Such expansion is inconsistent with the Paris Agreement, a UN-led report cautions, sayingsolar energyhas the highest potential to deliver zero-carbon electricity
Bangladesh’s plan to expand its coal-fired power plants is completely inconsistent with the Paris Agreement, which the country is a signatory to, a United Nations-led report that was published last week has cautioned.
The report, “Decarbonising South and South East Asia,” which was released on June 20, states that Bangladesh is planning to triple its coal-fired power generation capacity; the report projected it to reach a share of 35% by 2041.
“Expansion of coal-fired power generation is at odds with the goal of stable electricity provision to underserved communities. This expansion risks locking Bangladesh into a carbon-intensive development path, and will prevent Bangladesh from reaping the benefit of cheap, clean renewable energy,” states the report, published under a joint initiative of the UN Environment Program (UNEP) and Asian Development Bank (ADB), funded by the Global Environment Facility (GEF).
Taking both the operational and under-construction plants into account, the report estimates that Bangladesh currently has a 5,761MW power generation capacity using coal, which the country plans to more than triple to 18,434MW.
“Relative to the current fleet size, Bangladesh plans to increase coal-based capacity threefold, and the Philippines aims to nearly double the size of its coal-based capacity. As a consequence of coal power capacity additions, resulting emissions have been increasing steadily in the region (South and Southeast Asia) in the last 30 years,” the report states.
The report also raises concern that plans for major new coal deployment in the region would endanger the achievement of the Paris Agreement temperature goal, which requires fast reduction of coal emissions. “It would also undermine sustainable development objectives,” it adds.
The report says South and Southeast Asian countries account for half of the planned expansion of the global coal power. The region is home to the world’s five most climate vulnerable countries, including Bangladesh.
“India, Vietnam, and Indonesia alone account for over 30% of this planned expansion, but an important share of these plans comes from emerging economies whose energy systems have not depended on coal heavily in the past. These include Bangladesh, Pakistan, Philippines, Thailand, Myanmar, (and) Cambodia, which together account for over 13% of the planned expansion of the global fleet,” the report says.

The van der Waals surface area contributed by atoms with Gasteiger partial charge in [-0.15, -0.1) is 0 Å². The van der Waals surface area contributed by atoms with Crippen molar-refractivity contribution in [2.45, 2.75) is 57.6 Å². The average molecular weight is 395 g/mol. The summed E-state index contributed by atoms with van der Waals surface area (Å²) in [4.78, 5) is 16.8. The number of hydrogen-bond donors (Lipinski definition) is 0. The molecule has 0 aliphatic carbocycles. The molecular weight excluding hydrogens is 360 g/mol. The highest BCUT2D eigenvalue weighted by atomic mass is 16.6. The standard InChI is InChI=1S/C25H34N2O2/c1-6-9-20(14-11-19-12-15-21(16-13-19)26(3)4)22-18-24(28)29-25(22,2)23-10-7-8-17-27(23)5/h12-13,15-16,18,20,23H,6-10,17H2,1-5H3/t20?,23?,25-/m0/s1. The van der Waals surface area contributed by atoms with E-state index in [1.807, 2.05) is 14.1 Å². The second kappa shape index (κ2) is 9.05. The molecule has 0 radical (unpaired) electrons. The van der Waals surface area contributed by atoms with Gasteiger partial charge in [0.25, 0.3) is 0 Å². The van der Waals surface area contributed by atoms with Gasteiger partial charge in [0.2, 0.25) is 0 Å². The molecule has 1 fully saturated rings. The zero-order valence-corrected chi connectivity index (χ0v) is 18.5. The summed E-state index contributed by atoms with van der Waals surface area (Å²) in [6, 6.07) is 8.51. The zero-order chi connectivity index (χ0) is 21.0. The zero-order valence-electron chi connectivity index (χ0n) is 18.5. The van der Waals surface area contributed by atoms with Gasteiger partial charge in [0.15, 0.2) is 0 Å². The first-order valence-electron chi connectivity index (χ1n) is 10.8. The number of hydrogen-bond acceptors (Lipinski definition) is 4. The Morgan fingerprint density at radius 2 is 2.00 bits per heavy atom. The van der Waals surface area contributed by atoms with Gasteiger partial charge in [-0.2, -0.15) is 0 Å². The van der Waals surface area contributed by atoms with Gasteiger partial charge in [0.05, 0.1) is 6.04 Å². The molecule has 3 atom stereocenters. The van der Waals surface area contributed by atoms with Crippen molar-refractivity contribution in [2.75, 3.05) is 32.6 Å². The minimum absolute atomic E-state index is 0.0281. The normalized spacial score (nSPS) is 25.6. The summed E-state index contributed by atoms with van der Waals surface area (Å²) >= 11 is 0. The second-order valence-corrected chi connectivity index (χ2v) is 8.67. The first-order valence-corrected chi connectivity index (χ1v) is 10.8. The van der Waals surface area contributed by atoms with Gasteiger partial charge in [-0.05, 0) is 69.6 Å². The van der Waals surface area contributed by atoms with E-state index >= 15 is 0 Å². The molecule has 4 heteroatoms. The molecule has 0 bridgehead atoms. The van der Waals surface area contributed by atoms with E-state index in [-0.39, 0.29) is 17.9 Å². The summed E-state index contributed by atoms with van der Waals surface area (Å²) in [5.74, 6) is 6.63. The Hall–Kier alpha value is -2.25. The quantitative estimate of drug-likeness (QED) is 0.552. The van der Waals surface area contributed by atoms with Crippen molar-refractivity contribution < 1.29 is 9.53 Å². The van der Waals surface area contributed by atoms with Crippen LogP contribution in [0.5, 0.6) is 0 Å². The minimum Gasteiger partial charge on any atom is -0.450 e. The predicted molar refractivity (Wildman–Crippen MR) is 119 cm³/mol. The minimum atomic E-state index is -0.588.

Climate Analytics, a German non-profit climate science and policy institute, prepared this report at a time when a huge movement is waged in Germany against burning coal for power, while there is renewed concern over the fate of world heritage the Sundarbans in Bangladesh – owing to the set-up of coal-fired power plants and other industries nearby.
Chemically, coal is mostly carbon; when burned, it reacts with oxygen in the air to produce carbon dioxide, a heat-trapping gas. When released into the atmosphere, carbon dioxide works like a blanket, warming Earth above normal limits.
South Asia and Southeast Asia are among the world’s most vulnerable regions to climate change, and are already experiencing severe climate impacts related to the current warming level of around 1°C above pre-industrial levels, the report reminds.
“Plans for major new coal deployment in these regions alone could put the Paris Agreement objectives out of reach and undermine sustainable development goals, given that countries in South and South East Asia account for half of the world’s planned coal power expansion,” said report author Paola Yanguas Parra, policy analyst at Climate Analytics.
These countries will need to urgently consider reversing their current trend of expanding coal-fired generation capacity, and direct all new energy supply investment to renewables instead, in order to reduce the risk of stranded assets as well as enhance sustainable development.
Solar power – the saviour
The study finds that, across these regions, solar energy has the highest potential to deliver zero-carbon electricity, followed by wind. Climate Analytics researchers estimate that covering just 1.5% of the territory in each country with solar installations could satisfy the combined electricity consumption in both regions (South Asia and Southeast Asia) 13 times over.
In Bangladesh’s case, covering 1.5% of land area with solar installations could potentially generate 3,080TWh of power, which is equivalent to seven times the current total consumption of electricity. However, the report acknowledges that Bangladesh has relatively poor wind potential, with average wind power densities of 145W per square-metre in the top 10% windiest regions in the country.
The report notes: “The share of fossil fuels in electricity production in Bangladesh is very high; it increased from 95% to almost 99% between 2000 and 2015. The existing power plants are mostly oil and gas fired. As oil needs to be imported and local gas resources are not sufficient to cover increasing demand, Bangladesh is seeking alternatives to reduce its dependence on oil and gas.
“Bangladesh’s coal-fired (power plant) expansion plans amount to nearly 320% of the current capacity in the country. At a global level, this expansion accounts for over 5% of the global coal-fired expansion plans. While most of the coal plants in the pipeline are super or ultra-super critical, with a lower emission intensity than the current fleet, construction of these plants would represent substantial additions to the emissions profile of the country,” the report further states.